Saturday, January 14, 2012

Bamboo cottage by the lake...

One thing on which my mother-in-law and I agreed, an area in which we uniquely understood one another, was in the value of living in a yurt. Or a tumbleweed tiny house. Or in the case of my current obscession, a little bamboo cottage by a lake.

My husband, techno king, thinks this is silliness. Especially since my little bambooo cottage would have solar power and a single soapstone stove for its main source of heat. And a little alcove for a kayak. But silly or not, he says he doesn't mind as long as he has a decent internet connection.

She liked funny little houses. I'm fond of simple living that doesn't overwhelm the natural vista, be it trees or water or mountains. We shared a fondness for misty mountains. Gentle architecture with a human touch. Her father was an architect, mine an engineer.

I would build it with transom windows to let the heat out in the summer, or if the soapstone stove became too much in the mild southern lakeside winters. And I would have a little room for the rabbits to hop and eat their hay, indoors away from predators but where they could scatter their hay and nobody would mind.

And a little sunroom for my spinning wheel.
And a little asian style table where you sit on the floor.
And interesting art on the walls.
And a lot of windows for looking out.
And a single (organic) fruit tree in the yard, a little herb garden, and a farm market down the road that I can walk to.

Where I would wade in the lake and maybe learn to paint. Except that I am terrible at art. Except that I can sort of paint silk scarves. And spin yarn. Except I get bored at spinning and painting after a while.

Except that I don't like fish. I spent the last few years learning to like salmon, and now I really do. So maybe for the new year I will learn to like another kind of fish, and I can tell myself that learning to like fish is one more step toward living by the lake in a sustainable little house with a sweeping vista.

Friday, January 6, 2012

On a personal note: The Lord gives, the Lord takes away....

But at the moment the Lord is giving and taking more than an ADHD five year old. What on earth?

For those of you who know me in real life, you know my mother-in-law passed away on Tuesday after a few months' of wrestling with cancer. I'm going to write more about her later, once I have it all processed out, sorted through. Short story is that she was wonderful and I'll miss her a lot. She was an amazing mother, a kind mother-in-law and a magical grandmother.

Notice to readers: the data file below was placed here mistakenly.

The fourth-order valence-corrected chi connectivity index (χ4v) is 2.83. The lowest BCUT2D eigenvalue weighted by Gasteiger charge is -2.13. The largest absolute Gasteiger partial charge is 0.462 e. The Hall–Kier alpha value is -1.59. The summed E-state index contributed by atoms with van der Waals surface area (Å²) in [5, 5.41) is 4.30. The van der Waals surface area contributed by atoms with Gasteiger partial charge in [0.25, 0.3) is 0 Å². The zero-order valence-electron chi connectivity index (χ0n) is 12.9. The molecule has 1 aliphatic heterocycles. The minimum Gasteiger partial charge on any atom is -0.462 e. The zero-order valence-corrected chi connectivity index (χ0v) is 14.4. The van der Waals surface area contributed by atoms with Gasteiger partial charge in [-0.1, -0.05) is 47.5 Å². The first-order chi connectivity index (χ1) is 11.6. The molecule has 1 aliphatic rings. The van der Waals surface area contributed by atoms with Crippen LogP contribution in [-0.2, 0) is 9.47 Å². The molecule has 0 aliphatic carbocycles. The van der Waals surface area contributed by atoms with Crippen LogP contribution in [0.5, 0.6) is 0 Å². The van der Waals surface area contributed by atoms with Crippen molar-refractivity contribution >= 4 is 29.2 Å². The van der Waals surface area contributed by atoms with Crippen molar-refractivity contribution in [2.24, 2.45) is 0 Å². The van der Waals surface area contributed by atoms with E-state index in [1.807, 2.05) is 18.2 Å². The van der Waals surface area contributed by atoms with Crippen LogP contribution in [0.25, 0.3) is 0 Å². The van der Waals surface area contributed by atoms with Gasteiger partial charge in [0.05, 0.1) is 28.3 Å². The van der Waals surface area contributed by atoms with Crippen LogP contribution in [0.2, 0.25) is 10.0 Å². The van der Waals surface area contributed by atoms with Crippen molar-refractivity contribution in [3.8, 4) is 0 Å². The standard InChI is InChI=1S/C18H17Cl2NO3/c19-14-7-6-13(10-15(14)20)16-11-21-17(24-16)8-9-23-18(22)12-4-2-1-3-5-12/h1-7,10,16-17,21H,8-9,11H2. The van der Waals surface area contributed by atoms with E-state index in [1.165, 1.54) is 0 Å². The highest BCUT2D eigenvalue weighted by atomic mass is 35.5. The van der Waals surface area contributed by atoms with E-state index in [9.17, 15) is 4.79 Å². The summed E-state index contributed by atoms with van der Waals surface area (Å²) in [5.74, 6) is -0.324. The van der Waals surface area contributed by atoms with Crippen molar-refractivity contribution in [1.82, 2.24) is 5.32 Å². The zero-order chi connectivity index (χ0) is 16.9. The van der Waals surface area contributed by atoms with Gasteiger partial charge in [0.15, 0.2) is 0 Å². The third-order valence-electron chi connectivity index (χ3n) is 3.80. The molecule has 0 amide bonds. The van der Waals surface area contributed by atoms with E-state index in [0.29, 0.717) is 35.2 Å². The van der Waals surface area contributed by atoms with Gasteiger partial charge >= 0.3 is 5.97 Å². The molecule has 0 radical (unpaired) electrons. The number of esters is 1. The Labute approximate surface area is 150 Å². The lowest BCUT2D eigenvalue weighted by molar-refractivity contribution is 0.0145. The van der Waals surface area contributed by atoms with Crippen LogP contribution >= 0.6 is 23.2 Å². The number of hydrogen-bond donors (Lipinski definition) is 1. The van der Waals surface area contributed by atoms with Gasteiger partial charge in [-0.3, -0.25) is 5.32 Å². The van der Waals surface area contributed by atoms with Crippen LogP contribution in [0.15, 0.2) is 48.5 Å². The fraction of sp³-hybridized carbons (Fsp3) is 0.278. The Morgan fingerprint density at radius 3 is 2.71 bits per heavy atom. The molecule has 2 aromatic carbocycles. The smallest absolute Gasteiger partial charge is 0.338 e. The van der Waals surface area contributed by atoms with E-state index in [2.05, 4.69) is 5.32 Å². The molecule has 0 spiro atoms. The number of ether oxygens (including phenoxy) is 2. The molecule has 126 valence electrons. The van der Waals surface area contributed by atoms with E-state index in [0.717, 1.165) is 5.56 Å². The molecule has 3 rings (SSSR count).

But even those of you who know me in real life probably don't know that my own grandfather, on my mom's side, is a bit of a mystery. He estranged himself from the family over sixty years ago and in searching for general family tree stuff we traced his mother to the same county where my paternal grandparents grew up.

A few years ago, I posted on a web forum for any family tree info on my estranged grandfather. Later I learned through another search that my grandfather had died in 1985. That's about all I knew and I kind of forgot about it, although I'm still curious where he came from.

Today I got a message, from that old post on that family tree forum, from his neice. I know there are a lot of scammers out there, but you have to actually know my family to be able to produce my mother's first name. Seriously, its almost tougher than Rumplestiltskin.

I guess that means I have cousins.

I found that my grandfather was the third of five children. Not a surprise, but not a known bit of information.

And I have to say, I'm a bit freaked out. What if they are scammers? Weirdos? or they just have too much baggage from the past to know any more what to do with me than I do with them?

And is this how, a little bit of how, my adopted son will feel when some day he searches (I do hope he will) for his birthmother? I have a whole chunk of the family that stands under a banner reading "Who are these people?" Are they more interesting as a mystery? (probably) What if they're jerks? (Probably not) At least they speak English. (My youngest's bio-family would speak Korean.)

And I guess this is good for me, to walk a mile. To get a glimpse.

But this week, of all weeks? Seriously, God... you've got to be kidding.